SJC Chief Gants And U.S. Rep. Clark Say End Mandatory Minimum Sentences

May 15, 2017

As the Trump administration revives a tough-on-crime strategy, Beacon Hill continues its debate on rethinking how best to treat those convicted of crimes. That debate has put the spotlight on the usually subdued leader of the judicial branch, Supreme Judicial Court Chief Justice Ralph Gants. 

Gants renewed his call for the end of mandatory minimum sentences Monday, saying the cost of incarcerating so many members of society is untenable for the Commonwealth.

"Mandatory minimum sentencing is a failed experiment that must end. And it must end for all crimes, except the crimes of murder and repeated OUI offenses, not just for drug crimes," Gants said at a criminal justice summit hosted by MassINC.

Beacon Hill leaders have agreed on a bill that reforms rehabilitation programs and post-release services, but the legislation doesn't address sentencing. House Speaker Robert DeLeo has said further criminal justice bills will not be rushed through the lengthy committee process this session, while criminal justice activists are pushing for action now.

The Legislature has passed laws setting minimum punishments for some crimes ranging from murder to lower-level drug violations. Gants wants to empower judges to make their own decisions when handing out sentences, saying the minimums prevent criminals from being sent to drug abuse or rehabilitation programs.

"When persons commit crimes, we need to think carefully about whether those crimes are serious enough to require prosecution. And when they are, we need to think carefully about whether they require incarceration. And when they do, we need to think carefully about how much incarceration is required to deter, punish and protect the safety of the public and impose no more than that amount of incarceration," Gants said.

The chief justice's case was supported by new research from MassINC that found state spending on incarceration has grown 18 percent since fiscal year 2011, though the prison population has declined.

A survey by MassINC's polling arm also found that an overwhelming number of voters want to abolish mandatory minimums. The poll found that 46 percent of voters say judges should have sentencing discretion within guidelines, while 41 percent think sentencing judges should have complete authority over sentences. Only eight percent of surveyed voters said mandatory minimum sentences should be retained.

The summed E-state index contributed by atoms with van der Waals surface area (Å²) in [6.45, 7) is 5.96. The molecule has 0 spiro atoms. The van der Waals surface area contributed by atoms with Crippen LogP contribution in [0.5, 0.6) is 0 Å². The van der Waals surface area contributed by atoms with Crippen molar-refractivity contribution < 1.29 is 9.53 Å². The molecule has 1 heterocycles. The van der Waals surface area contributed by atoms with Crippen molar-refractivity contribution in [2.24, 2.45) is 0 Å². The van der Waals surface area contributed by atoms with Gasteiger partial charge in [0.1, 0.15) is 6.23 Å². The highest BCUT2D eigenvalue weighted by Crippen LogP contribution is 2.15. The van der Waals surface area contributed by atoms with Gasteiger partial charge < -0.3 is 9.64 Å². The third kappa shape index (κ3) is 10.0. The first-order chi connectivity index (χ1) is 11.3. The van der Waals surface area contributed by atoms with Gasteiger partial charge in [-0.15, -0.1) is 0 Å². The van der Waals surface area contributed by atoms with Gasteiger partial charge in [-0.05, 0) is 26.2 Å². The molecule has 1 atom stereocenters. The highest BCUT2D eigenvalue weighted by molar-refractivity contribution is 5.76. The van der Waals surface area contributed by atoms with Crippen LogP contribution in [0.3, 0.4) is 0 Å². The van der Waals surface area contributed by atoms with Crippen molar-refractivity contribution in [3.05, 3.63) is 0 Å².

Congresswoman Katherine Clark told the summit crowd that policymakers need to look at the wider economic impact mass incarceration can have on communities as well as on federal government's bottom line.

"We simply can't afford to continue to spend $80 billion dollars - with a 'B' - annually on incarcerating Americans and as we are cutting other programs that support people, that create a safety net that create a way to step up to opportunity, we continue out spending and growth in that spending," Clark said of federal prison spending.

Clark said the policy work pending in Massachusetts (expect a vote later this summer) would become a model across the country.

"Unfortunately, the good news and the bad news is that you're it. There is no other buck to pass or place to go. It is going to be your individual and collective efforts that change the course of not only the path that our country is on, but were counting on all of you to be the ones who are going to pull that arc of the moral universe back towards equality, justice and opportunity," Clark said.

President Trump's Attorney General Jeff Sessions sent a memo to Justice Department staff last week instructing them to "charge and pursue the most serious, readily provable offense" even for lower-level crimes like drug possession. This would essentially reverse Obama administration policy.

Clark warned that Sessions' move would strengthen the prison industry.

"We have to look realistically at the influence of the for-profit prison lobby that just got a big boost from Jeff Sessions... as he rolls back some reforms that were made there," Clark said.

After Sessions described the order as "moral and just," Clark called the move "anything but that."

 


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